Maybe you want to fit into a pair of small-sized jeans or have bigger weight loss goals that revolve around better health goals, like walking up a flight of stairs without losing your breath. Notwithstanding, take comfort in the fact that you are not alone in your quest to shed pounds. An estimated 49 percent of American people attempted losing weight from 2013 to 2016, through one Centers for Disease Prevention and Control (CDC) survey.
Before you begin your journey to losing weight, you should set a small goal first, since that'll help you succeed in the long run. This article will help you create a strong goal to get in good shape.
1. Change Your Mindset
Your mind is an important tool that can help get you to where you want to be.
"All I wanted was to be normal_,"_ 30- year-old Claire Rock says. "My trainer and I focused on getting into a normal range for body fat percentage, so that was my goal." As you can see, she had to get to a place where she was more sensible about her goals.
When Rock shifted her mindset from "I have so much to do" to "I just want to be healthier," she could home in on best-practices that worked for her. By discovering what strength training plans worked for her body and learning the importance of nutrition, she found success.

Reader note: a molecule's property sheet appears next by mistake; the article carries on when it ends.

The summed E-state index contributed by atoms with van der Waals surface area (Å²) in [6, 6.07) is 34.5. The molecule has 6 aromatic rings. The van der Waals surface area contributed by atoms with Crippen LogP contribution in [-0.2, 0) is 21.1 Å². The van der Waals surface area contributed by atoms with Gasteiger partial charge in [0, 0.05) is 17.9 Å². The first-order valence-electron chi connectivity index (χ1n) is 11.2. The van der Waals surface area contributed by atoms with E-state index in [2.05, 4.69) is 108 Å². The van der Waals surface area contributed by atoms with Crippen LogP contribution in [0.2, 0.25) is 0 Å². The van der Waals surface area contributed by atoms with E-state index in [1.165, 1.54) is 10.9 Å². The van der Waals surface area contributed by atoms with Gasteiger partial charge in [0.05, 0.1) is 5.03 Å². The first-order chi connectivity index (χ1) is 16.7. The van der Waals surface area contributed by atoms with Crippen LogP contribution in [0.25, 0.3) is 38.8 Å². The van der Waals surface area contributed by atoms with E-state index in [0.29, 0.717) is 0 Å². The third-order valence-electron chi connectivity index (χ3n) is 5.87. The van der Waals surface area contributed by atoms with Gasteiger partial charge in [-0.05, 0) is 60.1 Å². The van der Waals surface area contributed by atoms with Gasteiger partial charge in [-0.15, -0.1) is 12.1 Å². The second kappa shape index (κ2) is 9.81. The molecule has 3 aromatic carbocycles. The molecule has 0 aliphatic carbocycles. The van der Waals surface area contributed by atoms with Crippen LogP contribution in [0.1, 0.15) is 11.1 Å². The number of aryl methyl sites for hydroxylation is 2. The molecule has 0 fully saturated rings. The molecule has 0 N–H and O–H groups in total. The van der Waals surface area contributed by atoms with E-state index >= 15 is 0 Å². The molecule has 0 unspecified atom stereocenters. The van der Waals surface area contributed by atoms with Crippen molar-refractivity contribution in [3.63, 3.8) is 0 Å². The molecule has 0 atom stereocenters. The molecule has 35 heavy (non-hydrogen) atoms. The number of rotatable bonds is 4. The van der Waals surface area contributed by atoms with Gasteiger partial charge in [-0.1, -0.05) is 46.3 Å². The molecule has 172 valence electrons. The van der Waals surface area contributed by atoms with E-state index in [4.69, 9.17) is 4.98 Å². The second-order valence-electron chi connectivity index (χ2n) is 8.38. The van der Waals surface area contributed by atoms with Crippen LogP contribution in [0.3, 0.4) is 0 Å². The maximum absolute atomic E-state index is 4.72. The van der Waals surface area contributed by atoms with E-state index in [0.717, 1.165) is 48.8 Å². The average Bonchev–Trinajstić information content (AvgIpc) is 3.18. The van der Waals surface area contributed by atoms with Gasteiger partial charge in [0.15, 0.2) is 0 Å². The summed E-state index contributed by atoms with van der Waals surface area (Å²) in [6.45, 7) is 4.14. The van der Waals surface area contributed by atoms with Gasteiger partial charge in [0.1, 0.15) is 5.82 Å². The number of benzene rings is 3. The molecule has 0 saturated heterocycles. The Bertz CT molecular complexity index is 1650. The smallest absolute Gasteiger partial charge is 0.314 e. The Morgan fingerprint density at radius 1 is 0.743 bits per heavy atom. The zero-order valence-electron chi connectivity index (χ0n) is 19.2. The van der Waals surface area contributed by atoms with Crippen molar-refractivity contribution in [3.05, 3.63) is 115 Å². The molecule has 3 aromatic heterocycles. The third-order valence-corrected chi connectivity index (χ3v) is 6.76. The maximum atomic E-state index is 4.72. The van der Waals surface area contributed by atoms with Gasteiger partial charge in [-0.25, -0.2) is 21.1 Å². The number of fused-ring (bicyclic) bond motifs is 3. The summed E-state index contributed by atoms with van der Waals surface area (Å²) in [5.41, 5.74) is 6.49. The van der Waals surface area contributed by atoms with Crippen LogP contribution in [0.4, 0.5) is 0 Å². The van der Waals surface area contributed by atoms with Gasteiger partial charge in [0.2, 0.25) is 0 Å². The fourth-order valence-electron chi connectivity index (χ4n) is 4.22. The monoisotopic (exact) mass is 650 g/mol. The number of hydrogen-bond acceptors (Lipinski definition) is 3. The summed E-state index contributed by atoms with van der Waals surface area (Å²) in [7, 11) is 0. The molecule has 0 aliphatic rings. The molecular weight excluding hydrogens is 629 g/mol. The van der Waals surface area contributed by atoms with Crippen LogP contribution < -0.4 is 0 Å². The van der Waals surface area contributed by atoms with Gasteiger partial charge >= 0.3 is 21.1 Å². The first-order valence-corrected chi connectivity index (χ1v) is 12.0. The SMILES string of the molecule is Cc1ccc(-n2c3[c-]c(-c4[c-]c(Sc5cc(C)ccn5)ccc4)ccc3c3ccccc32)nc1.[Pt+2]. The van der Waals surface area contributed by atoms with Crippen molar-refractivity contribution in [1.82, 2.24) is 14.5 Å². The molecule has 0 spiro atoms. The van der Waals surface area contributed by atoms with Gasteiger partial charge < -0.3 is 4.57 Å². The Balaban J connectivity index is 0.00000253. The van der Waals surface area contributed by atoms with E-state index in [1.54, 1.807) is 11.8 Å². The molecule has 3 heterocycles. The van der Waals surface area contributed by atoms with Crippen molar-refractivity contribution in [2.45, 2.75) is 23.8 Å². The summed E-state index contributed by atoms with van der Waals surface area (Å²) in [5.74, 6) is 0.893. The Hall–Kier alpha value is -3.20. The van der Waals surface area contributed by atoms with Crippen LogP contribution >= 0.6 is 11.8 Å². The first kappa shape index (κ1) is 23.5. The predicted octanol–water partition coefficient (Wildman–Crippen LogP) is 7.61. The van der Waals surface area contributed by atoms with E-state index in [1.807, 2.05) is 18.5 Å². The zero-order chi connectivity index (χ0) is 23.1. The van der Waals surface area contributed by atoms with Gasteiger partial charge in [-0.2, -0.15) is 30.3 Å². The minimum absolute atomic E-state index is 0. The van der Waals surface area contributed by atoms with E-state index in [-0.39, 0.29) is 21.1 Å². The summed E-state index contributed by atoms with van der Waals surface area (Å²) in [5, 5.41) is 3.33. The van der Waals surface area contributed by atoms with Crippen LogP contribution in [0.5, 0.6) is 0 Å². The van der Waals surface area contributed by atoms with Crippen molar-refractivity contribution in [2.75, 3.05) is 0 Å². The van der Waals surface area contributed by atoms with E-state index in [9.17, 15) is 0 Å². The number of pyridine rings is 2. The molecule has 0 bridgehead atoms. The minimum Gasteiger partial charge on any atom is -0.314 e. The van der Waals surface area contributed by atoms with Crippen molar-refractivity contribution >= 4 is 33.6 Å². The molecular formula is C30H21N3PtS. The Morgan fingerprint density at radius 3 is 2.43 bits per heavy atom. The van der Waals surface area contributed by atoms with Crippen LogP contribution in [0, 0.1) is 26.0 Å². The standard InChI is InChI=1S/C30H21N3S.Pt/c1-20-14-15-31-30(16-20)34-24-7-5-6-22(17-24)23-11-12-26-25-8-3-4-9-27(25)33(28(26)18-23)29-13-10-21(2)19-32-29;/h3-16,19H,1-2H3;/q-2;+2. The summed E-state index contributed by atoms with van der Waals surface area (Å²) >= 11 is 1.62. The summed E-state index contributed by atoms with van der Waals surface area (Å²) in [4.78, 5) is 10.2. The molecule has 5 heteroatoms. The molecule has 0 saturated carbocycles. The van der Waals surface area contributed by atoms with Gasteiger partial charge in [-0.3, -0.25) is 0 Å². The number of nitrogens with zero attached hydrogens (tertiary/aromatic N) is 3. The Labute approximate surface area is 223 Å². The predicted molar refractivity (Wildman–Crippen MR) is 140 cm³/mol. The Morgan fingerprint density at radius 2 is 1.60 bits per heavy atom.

2. Assess Your Body
It's necessary to examine your current health and lifestyle behaviors to see how they might impact your weight loss potential. By recognizing your current habits, you can plan where things may need to shift for success to occur, says Arad.
"The first step in what we are trying to do is recognize the why," says Arad. Factors such as genetics, bone density, age, medications, hormone levels and past health history — such as diabetes — can be used as a road map for choosing a healthy (and attainable) weight loss goal, he says.
3. Become a Student Again
There is no "the dog ate my homework excuse" when it comes to weight loss. Be diligent with your analysis and outreach to acquire more about beginning a new fitness routine or what exactly is considered a "healthy" meal. Some people do not recognize what cardio or strength training is or they think that vitamins and minerals will add calories to their meals, says Arad.
In case you just begun, working with a certified nutritionist or trainer will be a total game-changer. If you already have some experience with healthier meals, Arad suggests tapping into the U.S. Department of Agriculture (USDA) website for answers to difficult questions about your diet.